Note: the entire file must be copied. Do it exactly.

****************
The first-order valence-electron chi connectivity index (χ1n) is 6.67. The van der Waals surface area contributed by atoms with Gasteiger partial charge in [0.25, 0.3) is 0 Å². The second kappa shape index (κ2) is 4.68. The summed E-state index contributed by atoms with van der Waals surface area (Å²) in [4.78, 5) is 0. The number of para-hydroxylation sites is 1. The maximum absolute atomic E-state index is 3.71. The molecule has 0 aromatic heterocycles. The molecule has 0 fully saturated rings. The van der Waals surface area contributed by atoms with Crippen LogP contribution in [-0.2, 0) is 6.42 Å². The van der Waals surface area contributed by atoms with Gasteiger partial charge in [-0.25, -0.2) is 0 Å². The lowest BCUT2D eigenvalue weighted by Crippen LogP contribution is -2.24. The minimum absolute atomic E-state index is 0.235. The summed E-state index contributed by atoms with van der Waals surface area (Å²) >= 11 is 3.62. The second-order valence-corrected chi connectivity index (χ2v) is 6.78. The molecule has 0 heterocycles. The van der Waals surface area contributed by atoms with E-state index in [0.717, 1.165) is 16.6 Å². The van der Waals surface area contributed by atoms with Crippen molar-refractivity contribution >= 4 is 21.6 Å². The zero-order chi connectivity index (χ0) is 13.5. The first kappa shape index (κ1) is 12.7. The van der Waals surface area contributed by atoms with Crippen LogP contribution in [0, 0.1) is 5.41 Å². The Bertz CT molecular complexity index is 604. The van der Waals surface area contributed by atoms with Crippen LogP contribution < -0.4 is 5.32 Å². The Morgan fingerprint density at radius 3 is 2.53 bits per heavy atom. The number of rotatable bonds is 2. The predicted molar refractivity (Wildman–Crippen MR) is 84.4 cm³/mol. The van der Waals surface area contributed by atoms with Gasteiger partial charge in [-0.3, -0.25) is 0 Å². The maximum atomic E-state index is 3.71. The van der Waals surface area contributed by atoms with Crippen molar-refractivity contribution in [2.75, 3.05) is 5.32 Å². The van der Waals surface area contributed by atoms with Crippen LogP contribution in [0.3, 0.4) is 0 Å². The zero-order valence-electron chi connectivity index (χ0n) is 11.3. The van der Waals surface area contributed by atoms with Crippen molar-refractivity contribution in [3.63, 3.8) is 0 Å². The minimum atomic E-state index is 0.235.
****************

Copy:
The first-order valence-electron chi connectivity index (χ1n) is 6.67. The van der Waals surface area contributed by atoms with Gasteiger partial charge in [0.25, 0.3) is 0 Å². The second kappa shape index (κ2) is 4.68. The summed E-state index contributed by atoms with van der Waals surface area (Å²) in [4.78, 5) is 0. The number of para-hydroxylation sites is 1. The maximum absolute atomic E-state index is 3.71. The molecule has 0 aromatic heterocycles. The molecule has 0 fully saturated rings. The van der Waals surface area contributed by atoms with Crippen LogP contribution in [-0.2, 0) is 6.42 Å². The van der Waals surface area contributed by atoms with Gasteiger partial charge in [-0.25, -0.2) is 0 Å². The lowest BCUT2D eigenvalue weighted by Crippen LogP contribution is -2.24. The minimum absolute atomic E-state index is 0.235. The summed E-state index contributed by atoms with van der Waals surface area (Å²) >= 11 is 3.62. The second-order valence-corrected chi connectivity index (χ2v) is 6.78. The molecule has 0 heterocycles. The van der Waals surface area contributed by atoms with E-state index in [0.717, 1.165) is 16.6 Å². The van der Waals surface area contributed by atoms with Crippen molar-refractivity contribution >= 4 is 21.6 Å². The zero-order chi connectivity index (χ0) is 13.5. The first kappa shape index (κ1) is 12.7. The van der Waals surface area contributed by atoms with Crippen LogP contribution in [0, 0.1) is 5.41 Å². The Bertz CT molecular complexity index is 604. The van der Waals surface area contributed by atoms with Crippen LogP contribution < -0.4 is 5.32 Å². The Morgan fingerprint density at radius 3 is 2.53 bits per heavy atom. The number of rotatable bonds is 2. The predicted molar refractivity (Wildman–Crippen MR) is 84.4 cm³/mol. The van der Waals surface area contributed by atoms with Gasteiger partial charge in [-0.3, -0.25) is 0 Å². The maximum atomic E-state index is 3.71. The van der Waals surface area contributed by atoms with Crippen molar-refractivity contribution in [2.75, 3.05) is 5.32 Å². The van der Waals surface area contributed by atoms with Crippen LogP contribution in [0.3, 0.4) is 0 Å². The zero-order valence-electron chi connectivity index (χ0n) is 11.3. The van der Waals surface area contributed by atoms with Crippen molar-refractivity contribution in [3.63, 3.8) is 0 Å². The minimum atomic E-state index is 0.235.